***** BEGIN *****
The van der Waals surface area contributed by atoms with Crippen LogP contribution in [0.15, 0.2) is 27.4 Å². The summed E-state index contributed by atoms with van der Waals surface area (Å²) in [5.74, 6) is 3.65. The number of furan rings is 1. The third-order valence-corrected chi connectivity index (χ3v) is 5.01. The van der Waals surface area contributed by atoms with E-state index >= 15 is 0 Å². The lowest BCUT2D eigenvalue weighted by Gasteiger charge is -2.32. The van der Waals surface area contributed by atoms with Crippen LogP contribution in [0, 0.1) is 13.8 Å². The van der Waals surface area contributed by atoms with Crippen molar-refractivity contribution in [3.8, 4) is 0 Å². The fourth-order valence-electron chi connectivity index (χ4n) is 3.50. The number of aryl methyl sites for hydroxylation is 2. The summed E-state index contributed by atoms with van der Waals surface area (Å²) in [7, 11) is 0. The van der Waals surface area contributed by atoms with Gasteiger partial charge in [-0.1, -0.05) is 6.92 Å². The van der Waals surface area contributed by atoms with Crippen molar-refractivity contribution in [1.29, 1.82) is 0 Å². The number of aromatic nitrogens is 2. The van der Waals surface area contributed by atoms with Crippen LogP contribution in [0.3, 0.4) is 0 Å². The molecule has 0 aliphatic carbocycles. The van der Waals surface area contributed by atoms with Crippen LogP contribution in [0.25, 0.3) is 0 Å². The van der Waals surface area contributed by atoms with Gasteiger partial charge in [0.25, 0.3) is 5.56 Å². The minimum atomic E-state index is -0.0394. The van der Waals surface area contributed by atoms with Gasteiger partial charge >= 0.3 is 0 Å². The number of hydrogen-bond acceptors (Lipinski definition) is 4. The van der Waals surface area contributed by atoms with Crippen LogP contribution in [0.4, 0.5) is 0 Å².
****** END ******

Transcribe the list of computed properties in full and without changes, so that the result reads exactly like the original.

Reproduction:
The van der Waals surface area contributed by atoms with Crippen LogP contribution in [0.15, 0.2) is 27.4 Å². The summed E-state index contributed by atoms with van der Waals surface area (Å²) in [5.74, 6) is 3.65. The number of furan rings is 1. The third-order valence-corrected chi connectivity index (χ3v) is 5.01. The van der Waals surface area contributed by atoms with E-state index >= 15 is 0 Å². The lowest BCUT2D eigenvalue weighted by Gasteiger charge is -2.32. The van der Waals surface area contributed by atoms with Crippen LogP contribution in [0, 0.1) is 13.8 Å². The van der Waals surface area contributed by atoms with Crippen molar-refractivity contribution in [3.8, 4) is 0 Å². The fourth-order valence-electron chi connectivity index (χ4n) is 3.50. The number of aryl methyl sites for hydroxylation is 2. The summed E-state index contributed by atoms with van der Waals surface area (Å²) in [7, 11) is 0. The van der Waals surface area contributed by atoms with Gasteiger partial charge in [-0.1, -0.05) is 6.92 Å². The van der Waals surface area contributed by atoms with Crippen molar-refractivity contribution in [1.29, 1.82) is 0 Å². The number of aromatic nitrogens is 2. The van der Waals surface area contributed by atoms with Crippen LogP contribution in [0.3, 0.4) is 0 Å². The molecule has 0 aliphatic carbocycles. The van der Waals surface area contributed by atoms with Crippen LogP contribution in [0.25, 0.3) is 0 Å². The van der Waals surface area contributed by atoms with Gasteiger partial charge in [0.25, 0.3) is 5.56 Å². The minimum atomic E-state index is -0.0394. The van der Waals surface area contributed by atoms with Gasteiger partial charge >= 0.3 is 0 Å². The number of hydrogen-bond acceptors (Lipinski definition) is 4. The van der Waals surface area contributed by atoms with Crippen LogP contribution in [0.4, 0.5) is 0 Å².